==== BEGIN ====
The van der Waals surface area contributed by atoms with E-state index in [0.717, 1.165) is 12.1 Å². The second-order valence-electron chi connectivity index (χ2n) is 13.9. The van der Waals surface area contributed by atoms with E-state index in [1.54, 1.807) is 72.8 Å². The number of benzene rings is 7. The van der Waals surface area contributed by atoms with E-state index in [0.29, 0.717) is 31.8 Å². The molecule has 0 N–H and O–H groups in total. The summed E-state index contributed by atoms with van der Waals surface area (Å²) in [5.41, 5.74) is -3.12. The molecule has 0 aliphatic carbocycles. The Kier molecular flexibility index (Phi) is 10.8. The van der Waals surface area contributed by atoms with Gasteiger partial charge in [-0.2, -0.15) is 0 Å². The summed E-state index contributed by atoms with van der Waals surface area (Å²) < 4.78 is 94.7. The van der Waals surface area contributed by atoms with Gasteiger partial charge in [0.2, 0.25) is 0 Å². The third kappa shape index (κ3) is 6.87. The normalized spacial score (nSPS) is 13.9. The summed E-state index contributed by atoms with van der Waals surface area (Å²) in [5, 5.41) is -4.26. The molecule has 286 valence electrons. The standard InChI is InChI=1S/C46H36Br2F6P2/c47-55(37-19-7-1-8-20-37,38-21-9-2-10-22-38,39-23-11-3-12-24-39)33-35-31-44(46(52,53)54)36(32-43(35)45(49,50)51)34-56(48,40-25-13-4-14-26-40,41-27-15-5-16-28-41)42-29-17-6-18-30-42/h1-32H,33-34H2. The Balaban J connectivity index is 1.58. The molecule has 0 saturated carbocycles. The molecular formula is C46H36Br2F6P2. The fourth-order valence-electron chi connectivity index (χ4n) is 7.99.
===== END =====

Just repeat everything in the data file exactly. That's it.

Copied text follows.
The van der Waals surface area contributed by atoms with E-state index in [0.717, 1.165) is 12.1 Å². The second-order valence-electron chi connectivity index (χ2n) is 13.9. The van der Waals surface area contributed by atoms with E-state index in [1.54, 1.807) is 72.8 Å². The number of benzene rings is 7. The van der Waals surface area contributed by atoms with E-state index in [0.29, 0.717) is 31.8 Å². The molecule has 0 N–H and O–H groups in total. The summed E-state index contributed by atoms with van der Waals surface area (Å²) in [5.41, 5.74) is -3.12. The molecule has 0 aliphatic carbocycles. The Kier molecular flexibility index (Phi) is 10.8. The van der Waals surface area contributed by atoms with Gasteiger partial charge in [-0.2, -0.15) is 0 Å². The summed E-state index contributed by atoms with van der Waals surface area (Å²) < 4.78 is 94.7. The van der Waals surface area contributed by atoms with Gasteiger partial charge in [0.2, 0.25) is 0 Å². The third kappa shape index (κ3) is 6.87. The normalized spacial score (nSPS) is 13.9. The summed E-state index contributed by atoms with van der Waals surface area (Å²) in [5, 5.41) is -4.26. The molecule has 286 valence electrons. The standard InChI is InChI=1S/C46H36Br2F6P2/c47-55(37-19-7-1-8-20-37,38-21-9-2-10-22-38,39-23-11-3-12-24-39)33-35-31-44(46(52,53)54)36(32-43(35)45(49,50)51)34-56(48,40-25-13-4-14-26-40,41-27-15-5-16-28-41)42-29-17-6-18-30-42/h1-32H,33-34H2. The Balaban J connectivity index is 1.58. The molecule has 0 saturated carbocycles. The molecular formula is C46H36Br2F6P2. The fourth-order valence-electron chi connectivity index (χ4n) is 7.99.